Region Reflects On 50 Anniversary Of LBJ’s ‘War On Poverty’

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President Lyndon B. Johnson’s visit to Athens in May of 1964 marked the beginning of his revolutionary War on Poverty and Great Society campaigns that changed America forever. Fifty years later, a unique partnership between campus and community will allow Ohio University and the Southeastern Ohio region to reflect upon his visit, and its impact on an area that the president identified as the impoverished Appalachian Region during his term.

On April 3-4 a commemorative gathering titled “A Region Reflects: The 50th Anniversary of LBJ’s War on Poverty Speech” will be centered in Athens while also visiting the surrounding countryside. The event will allow residents of the region, students, faculty and visiting history and social movement buffs to take stock of the many programs that were instituted following Johnson’s historic speech and that now ingrained in American society.

The roots of the event can be attributed to Ohio University Patton College of Education professor Frans Doppen, a native of the Netherlands, who has become a student of southeastern Ohio history since joining the faculty at OU in 1994. On a casual drive into the coal mining communities that surround the OU campus, he met up with a group of local historians who were using their history as an asset for community redevelopment. Since then he has connected hundreds of students preparing to become Social Studies educators with the region’s provocative boom-to-bust coal mining story.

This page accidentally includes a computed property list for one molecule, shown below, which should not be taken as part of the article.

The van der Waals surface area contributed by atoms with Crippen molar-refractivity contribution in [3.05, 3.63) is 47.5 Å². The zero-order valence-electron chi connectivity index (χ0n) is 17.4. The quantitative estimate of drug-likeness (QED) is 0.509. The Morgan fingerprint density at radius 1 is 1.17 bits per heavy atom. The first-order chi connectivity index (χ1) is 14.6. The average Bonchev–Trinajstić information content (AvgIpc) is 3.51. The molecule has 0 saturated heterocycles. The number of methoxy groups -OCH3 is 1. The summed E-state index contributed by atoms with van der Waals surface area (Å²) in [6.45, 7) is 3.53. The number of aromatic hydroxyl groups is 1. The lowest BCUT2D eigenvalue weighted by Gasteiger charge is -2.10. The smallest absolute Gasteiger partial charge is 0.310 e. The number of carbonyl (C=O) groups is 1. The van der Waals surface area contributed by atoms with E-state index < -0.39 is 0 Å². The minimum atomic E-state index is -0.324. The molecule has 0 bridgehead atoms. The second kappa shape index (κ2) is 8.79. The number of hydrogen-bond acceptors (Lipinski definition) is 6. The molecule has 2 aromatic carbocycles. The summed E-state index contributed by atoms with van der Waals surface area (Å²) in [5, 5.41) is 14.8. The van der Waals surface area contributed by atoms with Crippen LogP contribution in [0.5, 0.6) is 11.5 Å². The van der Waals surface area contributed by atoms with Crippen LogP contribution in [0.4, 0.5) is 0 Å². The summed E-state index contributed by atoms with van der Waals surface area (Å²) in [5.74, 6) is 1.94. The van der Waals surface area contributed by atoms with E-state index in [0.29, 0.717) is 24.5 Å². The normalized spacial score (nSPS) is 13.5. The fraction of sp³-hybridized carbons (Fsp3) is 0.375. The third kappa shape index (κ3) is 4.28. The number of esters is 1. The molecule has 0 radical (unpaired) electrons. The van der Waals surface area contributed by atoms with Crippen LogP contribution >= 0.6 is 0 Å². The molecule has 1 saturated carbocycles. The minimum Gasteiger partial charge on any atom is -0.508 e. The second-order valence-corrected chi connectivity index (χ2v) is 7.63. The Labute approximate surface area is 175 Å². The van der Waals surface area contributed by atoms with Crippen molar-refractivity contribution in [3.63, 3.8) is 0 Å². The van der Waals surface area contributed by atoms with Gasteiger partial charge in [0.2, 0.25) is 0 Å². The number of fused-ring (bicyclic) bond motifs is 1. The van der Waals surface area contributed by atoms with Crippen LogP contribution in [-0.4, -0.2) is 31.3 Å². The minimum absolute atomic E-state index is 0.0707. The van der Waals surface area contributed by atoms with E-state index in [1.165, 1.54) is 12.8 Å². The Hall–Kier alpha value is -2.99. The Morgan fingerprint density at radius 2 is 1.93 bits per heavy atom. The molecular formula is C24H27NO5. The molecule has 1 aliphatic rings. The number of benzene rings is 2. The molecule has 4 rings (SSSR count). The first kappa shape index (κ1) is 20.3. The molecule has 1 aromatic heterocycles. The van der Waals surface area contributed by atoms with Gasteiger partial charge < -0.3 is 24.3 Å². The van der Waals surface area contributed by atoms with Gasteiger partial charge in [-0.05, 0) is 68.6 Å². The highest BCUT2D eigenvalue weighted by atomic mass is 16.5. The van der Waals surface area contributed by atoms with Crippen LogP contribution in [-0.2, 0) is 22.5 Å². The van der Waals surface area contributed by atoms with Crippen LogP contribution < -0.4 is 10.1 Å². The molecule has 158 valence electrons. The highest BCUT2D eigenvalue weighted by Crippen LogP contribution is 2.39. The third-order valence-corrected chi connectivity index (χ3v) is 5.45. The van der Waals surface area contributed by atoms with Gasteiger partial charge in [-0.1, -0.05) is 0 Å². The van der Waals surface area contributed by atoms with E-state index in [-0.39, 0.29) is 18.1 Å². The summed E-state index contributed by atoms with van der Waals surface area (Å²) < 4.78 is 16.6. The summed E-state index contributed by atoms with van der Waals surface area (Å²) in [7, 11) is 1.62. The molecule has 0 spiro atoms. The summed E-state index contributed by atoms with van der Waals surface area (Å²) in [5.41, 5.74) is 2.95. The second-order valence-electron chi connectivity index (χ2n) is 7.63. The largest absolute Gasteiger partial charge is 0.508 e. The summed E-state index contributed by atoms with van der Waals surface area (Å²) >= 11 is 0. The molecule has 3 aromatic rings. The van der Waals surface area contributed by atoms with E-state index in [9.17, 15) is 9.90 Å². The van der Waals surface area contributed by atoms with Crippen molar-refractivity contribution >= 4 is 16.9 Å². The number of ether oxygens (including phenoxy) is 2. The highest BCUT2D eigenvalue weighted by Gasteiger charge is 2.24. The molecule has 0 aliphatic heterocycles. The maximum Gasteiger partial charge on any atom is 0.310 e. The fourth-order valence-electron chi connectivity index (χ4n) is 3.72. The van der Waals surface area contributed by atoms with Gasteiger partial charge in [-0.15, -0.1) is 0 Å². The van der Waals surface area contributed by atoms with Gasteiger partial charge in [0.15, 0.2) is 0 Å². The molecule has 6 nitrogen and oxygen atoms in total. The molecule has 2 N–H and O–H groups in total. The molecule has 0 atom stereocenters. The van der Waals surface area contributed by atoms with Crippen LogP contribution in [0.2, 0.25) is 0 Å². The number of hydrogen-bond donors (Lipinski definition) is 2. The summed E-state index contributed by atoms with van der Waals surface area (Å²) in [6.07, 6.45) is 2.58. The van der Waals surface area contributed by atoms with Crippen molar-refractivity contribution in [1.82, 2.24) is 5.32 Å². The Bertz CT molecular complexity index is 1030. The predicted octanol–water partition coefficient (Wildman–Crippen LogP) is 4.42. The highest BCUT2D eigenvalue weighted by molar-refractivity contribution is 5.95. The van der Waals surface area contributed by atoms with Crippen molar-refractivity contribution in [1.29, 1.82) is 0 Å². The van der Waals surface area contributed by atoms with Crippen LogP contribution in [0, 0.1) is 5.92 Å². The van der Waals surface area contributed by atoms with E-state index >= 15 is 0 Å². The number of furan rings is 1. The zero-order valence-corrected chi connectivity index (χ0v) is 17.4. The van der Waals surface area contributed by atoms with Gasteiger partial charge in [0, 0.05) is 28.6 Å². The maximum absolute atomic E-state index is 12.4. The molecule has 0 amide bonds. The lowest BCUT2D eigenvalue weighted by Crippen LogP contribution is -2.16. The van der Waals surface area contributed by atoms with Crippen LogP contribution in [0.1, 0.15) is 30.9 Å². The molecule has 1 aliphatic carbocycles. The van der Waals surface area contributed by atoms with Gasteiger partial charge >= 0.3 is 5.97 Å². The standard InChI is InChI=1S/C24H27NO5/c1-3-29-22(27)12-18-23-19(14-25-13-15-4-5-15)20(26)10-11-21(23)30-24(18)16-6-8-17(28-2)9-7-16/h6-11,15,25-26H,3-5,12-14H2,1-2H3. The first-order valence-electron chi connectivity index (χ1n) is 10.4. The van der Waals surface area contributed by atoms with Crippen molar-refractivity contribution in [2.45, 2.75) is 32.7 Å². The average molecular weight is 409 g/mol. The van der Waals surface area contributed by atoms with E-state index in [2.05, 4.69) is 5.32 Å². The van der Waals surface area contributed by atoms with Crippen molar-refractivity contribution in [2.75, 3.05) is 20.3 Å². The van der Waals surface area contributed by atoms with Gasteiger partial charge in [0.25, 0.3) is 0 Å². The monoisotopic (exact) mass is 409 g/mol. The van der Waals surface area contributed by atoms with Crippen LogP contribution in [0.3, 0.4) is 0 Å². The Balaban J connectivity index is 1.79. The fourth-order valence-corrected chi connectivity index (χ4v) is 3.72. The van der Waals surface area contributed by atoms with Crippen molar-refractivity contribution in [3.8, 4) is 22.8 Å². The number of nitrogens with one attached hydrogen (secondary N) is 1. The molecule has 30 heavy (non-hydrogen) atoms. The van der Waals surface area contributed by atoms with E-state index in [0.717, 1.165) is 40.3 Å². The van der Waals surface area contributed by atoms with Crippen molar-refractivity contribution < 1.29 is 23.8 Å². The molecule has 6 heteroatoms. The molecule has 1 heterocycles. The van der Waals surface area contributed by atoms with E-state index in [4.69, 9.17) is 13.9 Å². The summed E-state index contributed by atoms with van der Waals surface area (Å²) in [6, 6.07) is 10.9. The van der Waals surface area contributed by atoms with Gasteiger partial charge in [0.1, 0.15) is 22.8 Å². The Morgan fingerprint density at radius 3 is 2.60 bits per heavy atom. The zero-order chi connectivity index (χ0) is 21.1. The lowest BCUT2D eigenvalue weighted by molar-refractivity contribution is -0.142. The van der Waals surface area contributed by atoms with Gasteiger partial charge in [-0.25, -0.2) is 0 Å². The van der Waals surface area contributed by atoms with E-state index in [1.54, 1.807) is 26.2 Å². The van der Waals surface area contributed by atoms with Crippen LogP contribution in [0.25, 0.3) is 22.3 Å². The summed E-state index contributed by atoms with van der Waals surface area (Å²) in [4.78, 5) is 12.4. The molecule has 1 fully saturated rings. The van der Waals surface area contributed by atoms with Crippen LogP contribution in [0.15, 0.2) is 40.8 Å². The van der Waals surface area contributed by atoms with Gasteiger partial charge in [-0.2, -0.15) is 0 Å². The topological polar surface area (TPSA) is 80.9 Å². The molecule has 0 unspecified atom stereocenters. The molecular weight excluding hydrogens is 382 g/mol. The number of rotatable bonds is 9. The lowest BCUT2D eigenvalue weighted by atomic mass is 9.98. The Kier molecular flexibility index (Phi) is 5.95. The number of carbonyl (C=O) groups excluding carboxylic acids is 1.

The gathering will begin on April 3 with a guided bus tour into the Little Cities of the Black Diamonds region where participants will visit a Head Start program, an acid mine drainage clean up site in the Monday Creek watershed, and various historic sites. At lunch, guests will hear Patton College Cultural Studies instructor Michael Hess question the “Appalachian” label as a way to label people in a particular part of America as different and less than able.

That evening, the event’s opening session will feature music of the region from Adam Remnant and a visit from distinguished OU Scripps School of Journalism alum Sid Davis. Davis was one of three journalists on the plane when Johnson was sworn in to office after John F. Kennedy’s assassination. He also traveled with Johnson into Appalachia during his highly documented visits in 1964, including his speech in Athens on May 7.

On April 4, Ronald Eller, a University of Kentucky historian and author of “Uneven Ground: Appalachia Since 1945,” will address participants. Eller has extensively studied the quality of life in the region, with particular emphasis on the successes and failures of LBJ’s poverty-fighting programs. Following Eller, a lineup of regional leaders will share their observations and join with participants to look to the future of the region around eight different themes: fighting poverty, economic development, public education, environment and extraction, cultural heritage and the arts, higher education, innovation, and health and wellness. At the end of the day, input into each of these themes will be shared. Conference organizers will use the proceedings from the conference as a resource for further activity on campus and in the region.

All events during the gathering are free and open to the public. For a complete schedule or to register online for any portion of the event, visit